The Central Bank of Ireland has published its third Quarterly Bulletin of 2018. The Bulletin examines recent trends in the domestic economy and provides the Central Bank’s forecasts for the Irish economy and its views on domestic macro-economic policy issues.The Bulletin reports:

  • Domestic demand to provide the main stimulus to growth, with underlying domestic demand expected to grow by 4.4% this year and 4.1% next year
  • Continuing strong and broad-based growth in employment, though growth is expected to gradually moderate in the coming years. The unemployment rate is forecast to average 5.4% in 2018 – revised down from 5.6% in the April bulletin – and 4.8% next year
  • Inflation is expected to remain moderate at 0.7% this year and 0.8% next year. The issue of weakness in goods price inflation is explored in Box E
  • Key components of domestic investment, such as building and construction, continue to rebound, though from a relatively low base
  • In light of new figures from the Central Statistics Office (CSO), forecasts for housing supply have been revised downwards since the April bulletin. Housing completions are now expected to number 17,500 this year and 22,000 next. However, the forecast for the overall rate of growth in housing supply remains unchanged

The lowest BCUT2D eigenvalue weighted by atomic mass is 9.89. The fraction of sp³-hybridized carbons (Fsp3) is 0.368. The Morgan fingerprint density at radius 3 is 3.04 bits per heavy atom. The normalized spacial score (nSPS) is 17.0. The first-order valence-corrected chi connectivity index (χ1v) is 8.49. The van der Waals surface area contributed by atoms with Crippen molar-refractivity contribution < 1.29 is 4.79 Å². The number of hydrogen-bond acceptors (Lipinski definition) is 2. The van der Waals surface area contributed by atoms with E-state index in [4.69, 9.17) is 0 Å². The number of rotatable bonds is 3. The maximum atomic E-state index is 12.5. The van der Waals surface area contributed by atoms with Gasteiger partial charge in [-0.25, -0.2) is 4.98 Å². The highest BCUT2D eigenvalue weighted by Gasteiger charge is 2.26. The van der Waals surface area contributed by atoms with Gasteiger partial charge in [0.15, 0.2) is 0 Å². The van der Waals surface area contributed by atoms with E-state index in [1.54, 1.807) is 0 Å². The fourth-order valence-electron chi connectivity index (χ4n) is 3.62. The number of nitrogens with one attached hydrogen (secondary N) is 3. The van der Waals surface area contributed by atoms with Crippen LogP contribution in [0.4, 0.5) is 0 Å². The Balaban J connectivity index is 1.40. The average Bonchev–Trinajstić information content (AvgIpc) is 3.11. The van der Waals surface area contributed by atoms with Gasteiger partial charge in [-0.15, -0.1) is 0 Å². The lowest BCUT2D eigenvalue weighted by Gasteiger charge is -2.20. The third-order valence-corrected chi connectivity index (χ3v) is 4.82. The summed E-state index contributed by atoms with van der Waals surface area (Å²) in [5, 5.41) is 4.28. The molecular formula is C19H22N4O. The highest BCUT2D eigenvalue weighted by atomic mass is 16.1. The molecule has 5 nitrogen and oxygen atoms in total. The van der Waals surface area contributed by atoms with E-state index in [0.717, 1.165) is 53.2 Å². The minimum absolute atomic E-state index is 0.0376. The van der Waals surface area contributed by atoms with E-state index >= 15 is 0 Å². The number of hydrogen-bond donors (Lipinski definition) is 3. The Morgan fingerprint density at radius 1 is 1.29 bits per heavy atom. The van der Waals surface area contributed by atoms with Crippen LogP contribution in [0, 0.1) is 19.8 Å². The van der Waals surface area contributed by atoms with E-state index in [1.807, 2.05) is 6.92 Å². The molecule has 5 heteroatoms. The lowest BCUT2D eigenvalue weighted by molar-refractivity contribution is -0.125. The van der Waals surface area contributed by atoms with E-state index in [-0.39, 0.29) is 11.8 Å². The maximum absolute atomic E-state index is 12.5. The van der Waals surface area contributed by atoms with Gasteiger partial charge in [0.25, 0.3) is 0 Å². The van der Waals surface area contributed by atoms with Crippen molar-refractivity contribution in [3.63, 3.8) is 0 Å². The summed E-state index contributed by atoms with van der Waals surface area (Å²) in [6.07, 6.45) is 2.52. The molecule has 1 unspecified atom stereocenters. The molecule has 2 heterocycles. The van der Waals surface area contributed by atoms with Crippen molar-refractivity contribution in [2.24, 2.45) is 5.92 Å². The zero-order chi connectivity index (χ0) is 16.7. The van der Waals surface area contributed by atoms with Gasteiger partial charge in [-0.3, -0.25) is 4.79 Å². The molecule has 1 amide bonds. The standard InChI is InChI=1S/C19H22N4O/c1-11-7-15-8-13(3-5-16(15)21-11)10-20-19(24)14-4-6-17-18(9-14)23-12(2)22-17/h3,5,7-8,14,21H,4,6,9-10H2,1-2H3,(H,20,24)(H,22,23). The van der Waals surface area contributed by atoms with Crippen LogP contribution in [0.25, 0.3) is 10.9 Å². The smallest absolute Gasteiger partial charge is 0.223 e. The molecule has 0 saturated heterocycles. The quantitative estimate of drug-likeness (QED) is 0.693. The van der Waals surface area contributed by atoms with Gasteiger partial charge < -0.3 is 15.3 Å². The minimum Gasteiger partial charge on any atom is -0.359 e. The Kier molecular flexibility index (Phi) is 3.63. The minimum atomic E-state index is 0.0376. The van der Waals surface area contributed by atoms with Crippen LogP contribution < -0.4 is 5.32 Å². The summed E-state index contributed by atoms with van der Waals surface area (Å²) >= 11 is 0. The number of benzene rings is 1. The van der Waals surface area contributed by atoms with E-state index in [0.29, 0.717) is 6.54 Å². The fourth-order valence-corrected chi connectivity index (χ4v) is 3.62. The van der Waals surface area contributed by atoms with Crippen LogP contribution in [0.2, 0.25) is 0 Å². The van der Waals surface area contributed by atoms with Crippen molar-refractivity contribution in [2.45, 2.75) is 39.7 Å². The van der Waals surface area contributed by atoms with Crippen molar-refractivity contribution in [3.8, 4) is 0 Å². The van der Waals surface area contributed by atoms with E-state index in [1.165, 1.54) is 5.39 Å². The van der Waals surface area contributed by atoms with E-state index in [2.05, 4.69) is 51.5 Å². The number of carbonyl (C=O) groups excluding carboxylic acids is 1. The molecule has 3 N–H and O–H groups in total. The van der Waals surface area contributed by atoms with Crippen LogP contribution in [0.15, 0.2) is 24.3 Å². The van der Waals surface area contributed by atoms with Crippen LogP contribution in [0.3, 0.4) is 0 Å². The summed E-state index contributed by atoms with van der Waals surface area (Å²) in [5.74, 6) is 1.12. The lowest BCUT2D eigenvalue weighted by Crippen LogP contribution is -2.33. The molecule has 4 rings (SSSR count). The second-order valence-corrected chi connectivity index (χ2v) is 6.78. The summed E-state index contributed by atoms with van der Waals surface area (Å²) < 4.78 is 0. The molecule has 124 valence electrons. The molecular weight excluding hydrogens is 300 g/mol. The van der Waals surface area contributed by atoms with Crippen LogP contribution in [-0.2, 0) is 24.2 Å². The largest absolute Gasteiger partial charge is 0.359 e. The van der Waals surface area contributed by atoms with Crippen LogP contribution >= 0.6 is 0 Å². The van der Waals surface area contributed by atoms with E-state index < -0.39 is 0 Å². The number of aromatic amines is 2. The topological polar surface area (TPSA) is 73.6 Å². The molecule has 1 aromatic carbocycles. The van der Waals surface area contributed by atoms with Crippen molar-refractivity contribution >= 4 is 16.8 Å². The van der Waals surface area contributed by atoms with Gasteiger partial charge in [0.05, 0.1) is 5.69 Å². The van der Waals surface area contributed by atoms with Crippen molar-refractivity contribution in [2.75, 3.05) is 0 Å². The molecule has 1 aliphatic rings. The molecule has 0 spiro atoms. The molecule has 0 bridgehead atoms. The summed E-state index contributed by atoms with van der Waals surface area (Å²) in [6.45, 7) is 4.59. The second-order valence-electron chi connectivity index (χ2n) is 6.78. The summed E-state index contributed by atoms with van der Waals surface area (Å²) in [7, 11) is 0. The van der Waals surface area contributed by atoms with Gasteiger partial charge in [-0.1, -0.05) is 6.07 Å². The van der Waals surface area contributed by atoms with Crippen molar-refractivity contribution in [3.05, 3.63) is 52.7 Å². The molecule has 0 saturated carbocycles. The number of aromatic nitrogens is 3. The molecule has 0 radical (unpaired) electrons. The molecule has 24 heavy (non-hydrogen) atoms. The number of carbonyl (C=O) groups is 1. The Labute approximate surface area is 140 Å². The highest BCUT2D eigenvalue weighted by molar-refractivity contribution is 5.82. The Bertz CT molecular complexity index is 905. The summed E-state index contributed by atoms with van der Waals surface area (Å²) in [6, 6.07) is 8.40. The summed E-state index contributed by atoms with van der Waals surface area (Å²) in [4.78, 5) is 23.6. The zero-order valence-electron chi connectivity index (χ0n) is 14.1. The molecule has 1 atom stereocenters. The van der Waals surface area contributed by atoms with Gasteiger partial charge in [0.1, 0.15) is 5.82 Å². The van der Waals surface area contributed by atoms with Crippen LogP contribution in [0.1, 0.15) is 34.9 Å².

• The decrease in the estimated level of GNI* in new CSO data means that the General Government gross debt-to-GNI* ratio stands at 114% of GNI* in 2016, compared to the previous figure of 106%. The figure stood at 111% in 2017.

Mark Cassidy, Director of Economics and Statistics, said: “The continued growth in the economy, which is broadly balanced between domestic and export activity, is to be welcomed. So too is the projected growth in employment, with our economy due to benefit from an additional 100,000 net new jobs by the end of 2019.

“However, there are economic risks facing Ireland from several fronts that cannot be ignored. It is clear that a “hard” or disruptive Brexit remains a material risk, while the threat of potential trade wars and changes to international taxation have not abated.

“Domestically, the strength of economic growth means our economy risks hitting full capacity, which gives rise to the risk of overheating or boom-bust cycles. This underscores the importance of building fiscal buffers during the good times.”